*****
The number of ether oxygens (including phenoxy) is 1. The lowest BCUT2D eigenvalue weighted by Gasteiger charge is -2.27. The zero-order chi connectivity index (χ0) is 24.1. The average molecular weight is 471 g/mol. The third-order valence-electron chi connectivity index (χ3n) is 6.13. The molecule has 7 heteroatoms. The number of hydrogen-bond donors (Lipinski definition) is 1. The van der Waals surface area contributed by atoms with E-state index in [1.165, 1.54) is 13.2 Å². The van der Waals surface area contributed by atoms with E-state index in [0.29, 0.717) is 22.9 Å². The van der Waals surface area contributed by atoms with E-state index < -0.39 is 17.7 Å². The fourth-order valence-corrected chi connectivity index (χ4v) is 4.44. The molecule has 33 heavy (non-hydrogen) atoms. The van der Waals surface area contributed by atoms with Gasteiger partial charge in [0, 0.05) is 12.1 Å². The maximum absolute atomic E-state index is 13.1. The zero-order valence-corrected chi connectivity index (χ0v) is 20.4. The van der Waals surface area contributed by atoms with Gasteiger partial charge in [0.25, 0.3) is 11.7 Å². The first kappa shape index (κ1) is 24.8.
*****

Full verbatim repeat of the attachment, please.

The number of ether oxygens (including phenoxy) is 1. The lowest BCUT2D eigenvalue weighted by Gasteiger charge is -2.27. The zero-order chi connectivity index (χ0) is 24.1. The average molecular weight is 471 g/mol. The third-order valence-electron chi connectivity index (χ3n) is 6.13. The molecule has 7 heteroatoms. The number of hydrogen-bond donors (Lipinski definition) is 1. The van der Waals surface area contributed by atoms with E-state index in [1.165, 1.54) is 13.2 Å². The van der Waals surface area contributed by atoms with E-state index in [0.29, 0.717) is 22.9 Å². The van der Waals surface area contributed by atoms with E-state index < -0.39 is 17.7 Å². The fourth-order valence-corrected chi connectivity index (χ4v) is 4.44. The molecule has 33 heavy (non-hydrogen) atoms. The van der Waals surface area contributed by atoms with Gasteiger partial charge in [0, 0.05) is 12.1 Å². The maximum absolute atomic E-state index is 13.1. The zero-order valence-corrected chi connectivity index (χ0v) is 20.4. The van der Waals surface area contributed by atoms with Gasteiger partial charge in [0.25, 0.3) is 11.7 Å². The first kappa shape index (κ1) is 24.8.